By Strange Sounds
A phenomenon rarely seen in centuries might have just appeared in the night sky over Colorado – a “Bright Night.” Philosophers and scientists have reported Bright Nights for literally thousands of years. It’s when an otherwise dark and moonless night fills with a soft glow, allowing observers to see distant mountains or read a newspaper. Pliny the Elder, an Army commander in ancient Rome, described the phenomenon as a “nocturnal sun” (~ 113 BCE).
In the modern world, Bright Nights are seldom seen. Most of our planet’s human population lives in cities, and even rural landscapes are somewhat lit by distant urban bulbs. The “nocturnal sun” has been overwhelmed.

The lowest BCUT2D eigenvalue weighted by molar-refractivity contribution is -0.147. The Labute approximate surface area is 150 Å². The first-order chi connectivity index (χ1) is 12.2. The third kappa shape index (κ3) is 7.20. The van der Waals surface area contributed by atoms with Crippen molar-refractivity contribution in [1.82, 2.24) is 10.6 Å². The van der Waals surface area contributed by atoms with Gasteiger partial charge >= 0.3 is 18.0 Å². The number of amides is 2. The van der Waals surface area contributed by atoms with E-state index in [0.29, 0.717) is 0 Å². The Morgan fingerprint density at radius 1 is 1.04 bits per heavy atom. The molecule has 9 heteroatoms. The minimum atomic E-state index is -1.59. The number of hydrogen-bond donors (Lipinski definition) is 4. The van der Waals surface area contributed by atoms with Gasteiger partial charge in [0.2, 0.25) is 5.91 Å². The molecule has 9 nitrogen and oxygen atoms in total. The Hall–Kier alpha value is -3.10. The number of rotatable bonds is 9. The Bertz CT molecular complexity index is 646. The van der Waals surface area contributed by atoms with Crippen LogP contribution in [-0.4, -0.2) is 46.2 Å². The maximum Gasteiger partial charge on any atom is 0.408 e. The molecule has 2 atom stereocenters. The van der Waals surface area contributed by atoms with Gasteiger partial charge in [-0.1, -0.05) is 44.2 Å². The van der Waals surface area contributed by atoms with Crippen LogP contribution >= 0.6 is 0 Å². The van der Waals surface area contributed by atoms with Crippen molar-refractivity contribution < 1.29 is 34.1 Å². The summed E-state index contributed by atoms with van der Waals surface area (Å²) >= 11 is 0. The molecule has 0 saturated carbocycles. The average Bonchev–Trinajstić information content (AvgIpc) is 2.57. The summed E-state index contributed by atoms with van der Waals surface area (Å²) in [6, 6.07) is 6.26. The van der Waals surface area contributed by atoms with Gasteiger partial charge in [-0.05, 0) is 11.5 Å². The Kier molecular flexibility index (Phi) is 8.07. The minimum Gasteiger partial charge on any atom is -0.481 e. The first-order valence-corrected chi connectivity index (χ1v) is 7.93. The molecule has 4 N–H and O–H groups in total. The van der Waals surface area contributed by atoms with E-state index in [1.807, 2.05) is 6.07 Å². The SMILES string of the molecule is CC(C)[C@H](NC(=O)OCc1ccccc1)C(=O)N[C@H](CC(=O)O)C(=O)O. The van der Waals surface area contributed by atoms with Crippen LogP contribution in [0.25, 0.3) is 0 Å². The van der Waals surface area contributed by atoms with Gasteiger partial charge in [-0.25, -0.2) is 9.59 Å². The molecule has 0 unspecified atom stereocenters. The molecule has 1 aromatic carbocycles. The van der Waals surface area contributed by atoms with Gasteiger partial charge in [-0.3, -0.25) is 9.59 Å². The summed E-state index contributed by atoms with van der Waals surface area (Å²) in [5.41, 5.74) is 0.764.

Or has it? Enter Aaron Watson, an experienced night-sky photographer who regularly visits the darkest of dark-sky sites in remote parts of Colorado. On multiple occasions this year he has photographed red auroras and green airglow invisible from any ordinary countryside. Last month, he was at one of his favorite inky-dark sites when he may have experienced a modern Bright Night…